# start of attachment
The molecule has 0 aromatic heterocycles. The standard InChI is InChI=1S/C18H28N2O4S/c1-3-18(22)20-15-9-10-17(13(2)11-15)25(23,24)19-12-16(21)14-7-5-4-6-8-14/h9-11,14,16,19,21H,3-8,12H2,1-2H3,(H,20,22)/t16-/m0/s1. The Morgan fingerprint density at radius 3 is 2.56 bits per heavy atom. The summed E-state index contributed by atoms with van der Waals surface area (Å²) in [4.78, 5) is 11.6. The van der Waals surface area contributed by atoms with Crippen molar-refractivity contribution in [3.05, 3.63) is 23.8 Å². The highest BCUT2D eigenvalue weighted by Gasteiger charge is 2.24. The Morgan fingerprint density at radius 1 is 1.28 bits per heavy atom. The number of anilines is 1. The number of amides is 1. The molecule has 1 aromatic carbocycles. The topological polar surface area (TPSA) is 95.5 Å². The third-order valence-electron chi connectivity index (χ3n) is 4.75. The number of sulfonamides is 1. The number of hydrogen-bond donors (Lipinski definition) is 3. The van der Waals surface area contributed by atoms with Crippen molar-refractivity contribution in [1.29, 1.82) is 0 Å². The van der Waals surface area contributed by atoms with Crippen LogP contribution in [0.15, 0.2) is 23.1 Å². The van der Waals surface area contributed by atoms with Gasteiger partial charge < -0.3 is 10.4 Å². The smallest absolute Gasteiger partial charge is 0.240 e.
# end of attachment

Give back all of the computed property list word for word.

The molecule has 0 aromatic heterocycles. The standard InChI is InChI=1S/C18H28N2O4S/c1-3-18(22)20-15-9-10-17(13(2)11-15)25(23,24)19-12-16(21)14-7-5-4-6-8-14/h9-11,14,16,19,21H,3-8,12H2,1-2H3,(H,20,22)/t16-/m0/s1. The Morgan fingerprint density at radius 3 is 2.56 bits per heavy atom. The summed E-state index contributed by atoms with van der Waals surface area (Å²) in [4.78, 5) is 11.6. The van der Waals surface area contributed by atoms with Crippen molar-refractivity contribution in [3.05, 3.63) is 23.8 Å². The highest BCUT2D eigenvalue weighted by Gasteiger charge is 2.24. The Morgan fingerprint density at radius 1 is 1.28 bits per heavy atom. The number of anilines is 1. The number of amides is 1. The molecule has 1 aromatic carbocycles. The topological polar surface area (TPSA) is 95.5 Å². The third-order valence-electron chi connectivity index (χ3n) is 4.75. The number of sulfonamides is 1. The number of hydrogen-bond donors (Lipinski definition) is 3. The van der Waals surface area contributed by atoms with Crippen molar-refractivity contribution in [1.29, 1.82) is 0 Å². The van der Waals surface area contributed by atoms with Crippen LogP contribution in [0.15, 0.2) is 23.1 Å². The van der Waals surface area contributed by atoms with Gasteiger partial charge < -0.3 is 10.4 Å². The smallest absolute Gasteiger partial charge is 0.240 e.